One of Candida albicans most impressive virulence attributes is the ability to propagate as a biofilm when attached to a medical device, such as a venous catheter. This critical factor alone is responsible for the majority of invasive and persistent disease. As conventional antimicrobials are ineffective for treatment of these life-threatening infections, further understanding of the biofilm lifestyle and how the cells survive drug therapy is desperately needed. The microbe-derived extracellular matrix, a distinguishing feature of biofilms, has been linked to several roles in biofilm pathogenesis. The proposed investigation capitalizes on our progress during the last funding period that identified the role o one matrix component, ?-1,3 glucan, for biofilm resistance and dispersion. Our excitement for future investigation is based upon two unexpected observations. First, we were surprised to find an abundance of two additional matrix polysaccharides, ?-1,6 glucan and ?-mannan. Second, we demonstrated an interaction among these matrix components. Our major objectives now are 1] to define the genetic pathways governing production, delivery, and maturation of the entire complement of polysaccharide matrix and 2] to discern how these matrix components function both individually and in a coordinated fashion during biofilm pathogenesis.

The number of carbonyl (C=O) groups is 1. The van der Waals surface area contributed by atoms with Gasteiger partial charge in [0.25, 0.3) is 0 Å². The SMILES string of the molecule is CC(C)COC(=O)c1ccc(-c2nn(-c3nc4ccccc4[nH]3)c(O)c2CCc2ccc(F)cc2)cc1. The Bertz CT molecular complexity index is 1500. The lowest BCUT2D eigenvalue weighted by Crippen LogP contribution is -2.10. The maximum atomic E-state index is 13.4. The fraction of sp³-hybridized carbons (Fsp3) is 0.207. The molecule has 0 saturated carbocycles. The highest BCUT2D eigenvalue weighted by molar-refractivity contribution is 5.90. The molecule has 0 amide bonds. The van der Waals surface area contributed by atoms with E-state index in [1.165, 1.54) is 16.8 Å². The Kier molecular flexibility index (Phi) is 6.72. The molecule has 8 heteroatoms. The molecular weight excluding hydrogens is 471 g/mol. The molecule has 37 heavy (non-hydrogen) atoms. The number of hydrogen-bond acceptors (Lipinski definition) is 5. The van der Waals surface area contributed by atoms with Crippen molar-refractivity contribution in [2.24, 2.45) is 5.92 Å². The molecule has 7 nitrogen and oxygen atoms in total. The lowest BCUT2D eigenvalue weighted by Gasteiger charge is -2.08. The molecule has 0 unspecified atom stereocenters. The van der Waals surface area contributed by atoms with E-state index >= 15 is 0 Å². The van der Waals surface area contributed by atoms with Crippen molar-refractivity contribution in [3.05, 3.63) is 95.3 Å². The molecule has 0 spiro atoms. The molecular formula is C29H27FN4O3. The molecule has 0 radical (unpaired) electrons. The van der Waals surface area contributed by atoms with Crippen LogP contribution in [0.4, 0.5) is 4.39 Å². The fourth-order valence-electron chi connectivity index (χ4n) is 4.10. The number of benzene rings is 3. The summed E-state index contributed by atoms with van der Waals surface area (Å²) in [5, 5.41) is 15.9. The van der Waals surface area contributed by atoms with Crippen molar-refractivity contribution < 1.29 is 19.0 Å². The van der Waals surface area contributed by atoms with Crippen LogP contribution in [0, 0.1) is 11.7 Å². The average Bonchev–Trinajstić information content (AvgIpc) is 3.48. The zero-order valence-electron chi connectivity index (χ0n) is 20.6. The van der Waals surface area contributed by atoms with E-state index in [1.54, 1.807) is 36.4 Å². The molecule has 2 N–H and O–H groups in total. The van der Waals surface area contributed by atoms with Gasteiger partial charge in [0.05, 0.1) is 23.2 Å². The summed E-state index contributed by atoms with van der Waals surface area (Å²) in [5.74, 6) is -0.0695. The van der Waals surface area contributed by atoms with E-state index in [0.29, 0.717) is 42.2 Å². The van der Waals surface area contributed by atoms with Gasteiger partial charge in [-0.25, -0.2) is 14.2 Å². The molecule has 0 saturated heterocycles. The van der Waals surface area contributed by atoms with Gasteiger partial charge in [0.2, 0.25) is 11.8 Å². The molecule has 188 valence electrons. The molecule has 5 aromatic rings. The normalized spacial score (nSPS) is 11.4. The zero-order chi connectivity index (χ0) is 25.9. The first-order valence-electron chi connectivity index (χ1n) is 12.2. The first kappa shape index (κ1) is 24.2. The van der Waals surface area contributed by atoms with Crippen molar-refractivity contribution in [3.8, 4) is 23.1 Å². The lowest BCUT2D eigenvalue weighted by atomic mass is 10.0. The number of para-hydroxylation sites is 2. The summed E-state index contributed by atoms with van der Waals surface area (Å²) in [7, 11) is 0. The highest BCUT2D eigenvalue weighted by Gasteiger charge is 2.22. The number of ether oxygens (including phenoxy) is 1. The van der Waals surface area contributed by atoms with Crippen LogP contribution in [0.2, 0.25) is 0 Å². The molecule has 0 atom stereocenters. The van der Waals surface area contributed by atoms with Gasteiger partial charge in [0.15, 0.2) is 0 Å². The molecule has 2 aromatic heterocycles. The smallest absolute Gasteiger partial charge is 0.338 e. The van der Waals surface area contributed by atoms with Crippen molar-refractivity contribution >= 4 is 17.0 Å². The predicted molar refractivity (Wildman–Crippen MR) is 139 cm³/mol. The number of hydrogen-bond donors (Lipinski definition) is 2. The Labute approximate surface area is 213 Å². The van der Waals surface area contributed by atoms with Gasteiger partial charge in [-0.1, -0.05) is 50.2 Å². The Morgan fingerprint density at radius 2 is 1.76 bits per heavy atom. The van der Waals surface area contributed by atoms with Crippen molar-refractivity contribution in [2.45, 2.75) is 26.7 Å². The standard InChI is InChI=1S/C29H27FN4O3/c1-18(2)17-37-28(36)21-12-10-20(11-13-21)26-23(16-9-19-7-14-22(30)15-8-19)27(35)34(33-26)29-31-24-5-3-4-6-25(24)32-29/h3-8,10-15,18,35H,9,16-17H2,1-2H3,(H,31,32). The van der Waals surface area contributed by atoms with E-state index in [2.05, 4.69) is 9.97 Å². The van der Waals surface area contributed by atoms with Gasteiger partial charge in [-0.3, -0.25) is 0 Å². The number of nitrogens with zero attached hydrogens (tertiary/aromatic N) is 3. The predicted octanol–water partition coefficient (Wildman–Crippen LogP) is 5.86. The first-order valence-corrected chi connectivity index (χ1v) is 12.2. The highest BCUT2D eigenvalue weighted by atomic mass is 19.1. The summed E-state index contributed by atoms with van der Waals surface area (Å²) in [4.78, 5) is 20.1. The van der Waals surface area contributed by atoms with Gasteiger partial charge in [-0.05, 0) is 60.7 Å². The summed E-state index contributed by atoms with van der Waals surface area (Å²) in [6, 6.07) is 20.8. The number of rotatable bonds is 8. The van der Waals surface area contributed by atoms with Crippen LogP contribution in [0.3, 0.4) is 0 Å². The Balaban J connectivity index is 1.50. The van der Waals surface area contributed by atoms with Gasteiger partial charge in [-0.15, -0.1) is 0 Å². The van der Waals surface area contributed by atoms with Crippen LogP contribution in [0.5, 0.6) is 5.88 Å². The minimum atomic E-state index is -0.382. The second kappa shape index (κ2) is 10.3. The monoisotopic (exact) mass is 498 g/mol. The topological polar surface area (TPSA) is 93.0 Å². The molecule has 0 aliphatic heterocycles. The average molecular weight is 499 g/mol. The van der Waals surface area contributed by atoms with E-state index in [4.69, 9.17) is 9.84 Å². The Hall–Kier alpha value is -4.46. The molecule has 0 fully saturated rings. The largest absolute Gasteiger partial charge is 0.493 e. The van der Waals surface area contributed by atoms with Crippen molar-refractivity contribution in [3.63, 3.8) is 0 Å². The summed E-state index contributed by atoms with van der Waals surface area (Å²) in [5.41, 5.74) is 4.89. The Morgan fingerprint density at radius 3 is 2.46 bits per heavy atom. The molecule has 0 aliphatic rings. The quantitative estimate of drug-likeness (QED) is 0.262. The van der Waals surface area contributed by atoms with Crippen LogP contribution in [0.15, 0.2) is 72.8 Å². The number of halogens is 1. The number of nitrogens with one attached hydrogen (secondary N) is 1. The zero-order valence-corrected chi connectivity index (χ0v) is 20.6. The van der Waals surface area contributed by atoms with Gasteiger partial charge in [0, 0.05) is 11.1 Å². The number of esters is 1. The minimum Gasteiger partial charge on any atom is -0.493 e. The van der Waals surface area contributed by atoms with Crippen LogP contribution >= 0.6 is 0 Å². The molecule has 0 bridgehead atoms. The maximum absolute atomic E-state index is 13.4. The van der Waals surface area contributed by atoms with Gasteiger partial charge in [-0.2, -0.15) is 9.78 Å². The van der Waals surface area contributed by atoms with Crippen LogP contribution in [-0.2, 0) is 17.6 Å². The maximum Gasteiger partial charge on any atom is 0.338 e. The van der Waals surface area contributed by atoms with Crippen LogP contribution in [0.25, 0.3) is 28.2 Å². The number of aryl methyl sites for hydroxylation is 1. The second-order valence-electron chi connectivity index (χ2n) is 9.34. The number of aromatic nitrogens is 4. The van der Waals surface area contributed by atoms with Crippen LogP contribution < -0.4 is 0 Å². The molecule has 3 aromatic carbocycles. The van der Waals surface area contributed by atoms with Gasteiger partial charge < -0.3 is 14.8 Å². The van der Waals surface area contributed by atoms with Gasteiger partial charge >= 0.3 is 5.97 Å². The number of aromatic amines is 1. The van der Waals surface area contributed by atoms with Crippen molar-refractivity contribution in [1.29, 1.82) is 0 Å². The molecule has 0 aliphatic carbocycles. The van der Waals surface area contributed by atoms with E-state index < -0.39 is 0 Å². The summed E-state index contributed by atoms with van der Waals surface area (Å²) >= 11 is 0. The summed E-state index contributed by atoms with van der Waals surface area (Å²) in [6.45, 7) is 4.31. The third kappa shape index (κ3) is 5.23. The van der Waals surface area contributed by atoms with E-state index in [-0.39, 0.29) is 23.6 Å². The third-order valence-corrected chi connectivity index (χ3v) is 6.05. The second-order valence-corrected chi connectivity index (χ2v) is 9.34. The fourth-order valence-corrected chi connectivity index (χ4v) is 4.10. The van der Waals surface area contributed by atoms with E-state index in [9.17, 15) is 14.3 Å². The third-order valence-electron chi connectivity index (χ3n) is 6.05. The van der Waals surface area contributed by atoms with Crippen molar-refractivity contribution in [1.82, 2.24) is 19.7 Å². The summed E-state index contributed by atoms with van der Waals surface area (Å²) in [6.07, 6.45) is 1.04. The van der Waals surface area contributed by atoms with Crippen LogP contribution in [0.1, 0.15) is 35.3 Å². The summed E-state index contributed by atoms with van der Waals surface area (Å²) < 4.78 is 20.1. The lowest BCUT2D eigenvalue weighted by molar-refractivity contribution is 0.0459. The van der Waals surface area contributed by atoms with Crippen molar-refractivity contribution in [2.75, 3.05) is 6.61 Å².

Candida frequently forms biofilms on the surface of medical devices. There are no effective drug therapies for these commonly lethal fungal infections. The proposed studies will uncover mechanisms that permit Candida to proliferate on implanted devices despite extraordinarily high drug concentrations. Our goal is to discover targets for development of innovative therapeutic agents.
|Nobile, Clarissa J; Fox, Emily P; Hartooni, Nairi et al. (2014) A histone deacetylase complex mediates biofilm dispersal and drug resistance in Candida albicans. MBio 5:e01201-14|
|Nett, Jeniel E; Brooks, Erin G; Cabezas-Olcoz, Jonathan et al. (2014) Rat indwelling urinary catheter model of Candida albicans biofilm infection. Infect Immun 82:4931-40|
|Holland, Linda M; Schröder, Markus S; Turner, Siobhán A et al. (2014) Comparative phenotypic analysis of the major fungal pathogens Candida parapsilosis and Candida albicans. PLoS Pathog 10:e1004365|
|Zarnowski, Robert; Westler, William M; Lacmbouh, Ghislain Ade et al. (2014) Novel entries in a fungal biofilm matrix encyclopedia. MBio 5:e01333-14|
|Desai, Jigar V; Mitchell, Aaron P; Andes, David R (2014) Fungal biofilms, drug resistance, and recurrent infection. Cold Spring Harb Perspect Med 4:|
|Taff, Heather T; Mitchell, Kaitlin F; Edward, Jessica A et al. (2013) Mechanisms of Candida biofilm drug resistance. Future Microbiol 8:1325-37|
|Mitchell, K F; Taff, H T; Cuevas, M A et al. (2013) Role of matrix ?-1,3 glucan in antifungal resistance of non-albicans Candida biofilms. Antimicrob Agents Chemother 57:1918-20|
|Nobile, Clarissa J; Fox, Emily P; Nett, Jeniel E et al. (2012) A recently evolved transcriptional network controls biofilm development in Candida albicans. Cell 148:126-38|
|Nett, Jeniel E; Marchillo, Karen; Andes, David R (2012) Modeling of fungal biofilms using a rat central vein catheter. Methods Mol Biol 845:547-56|
|Taff, Heather T; Nett, Jeniel E; Andes, David R (2012) Comparative analysis of Candida biofilm quantitation assays. Med Mycol 50:214-8|
Showing the most recent 10 out of 16 publications